Endocrine Outcomes Since the Use of 3D Radiation Planning


Since 3D radiation treatment planning has only been used for the past two decades, few studies have looked at the endocrine late effects in patients treated with CT-based 3D conformal radiation or IMRT.


In one recent study, Laughton et al. examined the endocrine outcomes in 88 children (75 with medulloblastoma) treated for embryonal brain tumours at St Jude Children’s Research Hospital between October 1996 and May 2003.14


The children were treated as


part of the SJMB-96 trial, which included surgical resection followed by CSI and high-dose chemotherapy with autologous stem cell rescue. The radiation dose was given according to risk stratification, with average-risk patients receiving 23.4Gy of CSI, 36Gy of conformal radiation to the posterior fossa and a boost to 55.8Gy at the primary tumour site. High-risk patients received either 36Gy (M0–M1 disease) or 39.6Gy (M2–M3 disease) of CSI followed by conformal radiation therapy to 55.8Gy to the primary tumour site.14


The authors calculated


the mean dose of radiation delivered to the hypothalamus and pituitary gland of all patients. Patients were followed for a median of 5.1 years and were evaluated on a regular basis by an endocrinologist with prospective assessment of endocrine outcomes.15


The median dose of radiation delivered to the hypothalamus in all patients was 44Gy, with those in the high-risk group receiving


EUROPEAN ONCOLOGY & HAEMATOLOGY


Endocrine outcomes were studied in a group of patients treated for medulloblastoma and ependymoma at the Hospital for Sick Children and the Princess Margaret Hospital, both in Toronto, from June 2000 to June 2005. These data are currently published in abstract form.15


During


the study time period, 70 children (48 with medulloblastoma and 22 with ependymoma) were treated with radiation at a median age of six years (range one to 17 years). All radiation fields were constructed using CT planning methods. Twenty-four patients received high-dose CSI (median dose of 36Gy with a range of 30.6–39.6Gy) with a median boost dose to the posterior fossa of 18Gy (range 16.2–23.4Gy).16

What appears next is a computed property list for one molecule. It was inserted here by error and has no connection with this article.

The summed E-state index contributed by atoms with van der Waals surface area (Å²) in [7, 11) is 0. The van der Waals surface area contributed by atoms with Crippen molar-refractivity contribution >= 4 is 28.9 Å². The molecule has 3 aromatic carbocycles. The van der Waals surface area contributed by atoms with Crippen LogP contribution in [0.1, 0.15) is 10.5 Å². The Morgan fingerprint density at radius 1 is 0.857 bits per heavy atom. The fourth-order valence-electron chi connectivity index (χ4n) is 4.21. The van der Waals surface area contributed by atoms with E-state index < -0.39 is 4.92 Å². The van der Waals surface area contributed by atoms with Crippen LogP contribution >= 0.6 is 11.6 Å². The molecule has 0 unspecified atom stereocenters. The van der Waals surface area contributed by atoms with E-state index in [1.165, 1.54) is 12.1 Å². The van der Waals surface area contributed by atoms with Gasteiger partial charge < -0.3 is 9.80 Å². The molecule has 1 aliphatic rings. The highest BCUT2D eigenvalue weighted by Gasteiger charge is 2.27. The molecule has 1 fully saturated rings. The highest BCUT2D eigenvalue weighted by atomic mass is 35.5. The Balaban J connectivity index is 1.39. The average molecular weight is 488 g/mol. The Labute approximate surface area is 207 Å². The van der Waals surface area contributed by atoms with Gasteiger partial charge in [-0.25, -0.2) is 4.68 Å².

The


same number of patients received low-dose CSI (median dose 23.4Gy, range 18–23.4Gy) with a median posterior fossa boost of 30.6Gy (range 30.6–36Gy). Twenty-two patients (20 with ependymoma) received only highly conformal RT to the tumour bed using IMRT at a median dose of 54Gy (range 54–59.4Gy).


In this study, children were not evaluated in a consistent prospective fashion, but were referred to an endocrinologist if there were symptoms or biochemical abnormalities that raised concerns about a particular endocrine disorder, such as poor growth or abnormal thyroid function tests. Thyroid function was performed on a regular basis in the neuro-oncology clinic.15


After a median follow-up period of 5.4 years (range 1.2–8.5 years), 35 children (50%) were diagnosed with an endocrine late effect. The five-year cumulative incidence of endocrine toxicity in children who received CSI was 71% compared with 18% for those children treated with focal radiation alone. In those patients who received CSI, the five- year cumulative incidence was 68% for GH deficiency, 52% for hypothyroidism, and 16% for precocious puberty. No difference was noted in the cumulative incidence of endocrinopathy between children treated with high-dose CSI and those who received low-dose CSI. Only two patients (3%) were diagnosed with ACTH deficiency and three patients (4%) were diagnosed with gonadotropin deficiency.15